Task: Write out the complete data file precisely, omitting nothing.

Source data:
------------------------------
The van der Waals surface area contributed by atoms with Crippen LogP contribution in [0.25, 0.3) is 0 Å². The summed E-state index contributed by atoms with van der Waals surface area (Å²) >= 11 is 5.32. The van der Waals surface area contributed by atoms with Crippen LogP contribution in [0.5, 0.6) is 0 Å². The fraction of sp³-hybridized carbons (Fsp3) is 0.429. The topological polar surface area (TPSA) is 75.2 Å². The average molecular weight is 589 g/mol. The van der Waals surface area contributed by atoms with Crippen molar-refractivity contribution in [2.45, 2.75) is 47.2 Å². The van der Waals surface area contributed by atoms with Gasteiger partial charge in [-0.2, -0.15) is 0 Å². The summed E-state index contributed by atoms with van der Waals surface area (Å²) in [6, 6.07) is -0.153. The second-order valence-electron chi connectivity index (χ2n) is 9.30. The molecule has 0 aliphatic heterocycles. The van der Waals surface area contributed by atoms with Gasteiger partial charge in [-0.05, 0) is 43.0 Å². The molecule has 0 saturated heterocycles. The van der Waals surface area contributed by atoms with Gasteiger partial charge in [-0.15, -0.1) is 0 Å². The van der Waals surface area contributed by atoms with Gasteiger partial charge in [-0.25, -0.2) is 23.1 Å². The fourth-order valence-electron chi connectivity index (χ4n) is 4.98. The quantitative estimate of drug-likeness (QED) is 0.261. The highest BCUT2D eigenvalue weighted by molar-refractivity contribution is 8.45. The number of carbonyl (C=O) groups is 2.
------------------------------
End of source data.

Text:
The van der Waals surface area contributed by atoms with Crippen LogP contribution in [0.25, 0.3) is 0 Å². The summed E-state index contributed by atoms with van der Waals surface area (Å²) >= 11 is 5.32. The van der Waals surface area contributed by atoms with Crippen LogP contribution in [0.5, 0.6) is 0 Å². The fraction of sp³-hybridized carbons (Fsp3) is 0.429. The topological polar surface area (TPSA) is 75.2 Å². The average molecular weight is 589 g/mol. The van der Waals surface area contributed by atoms with Crippen molar-refractivity contribution in [2.45, 2.75) is 47.2 Å². The van der Waals surface area contributed by atoms with Gasteiger partial charge in [-0.2, -0.15) is 0 Å². The summed E-state index contributed by atoms with van der Waals surface area (Å²) in [6, 6.07) is -0.153. The second-order valence-electron chi connectivity index (χ2n) is 9.30. The molecule has 0 aliphatic heterocycles. The van der Waals surface area contributed by atoms with Gasteiger partial charge in [-0.05, 0) is 43.0 Å². The molecule has 0 saturated heterocycles. The van der Waals surface area contributed by atoms with Gasteiger partial charge in [-0.15, -0.1) is 0 Å². The van der Waals surface area contributed by atoms with Gasteiger partial charge in [-0.25, -0.2) is 23.1 Å². The fourth-order valence-electron chi connectivity index (χ4n) is 4.98. The quantitative estimate of drug-likeness (QED) is 0.261. The highest BCUT2D eigenvalue weighted by molar-refractivity contribution is 8.45. The number of carbonyl (C=O) groups is 2.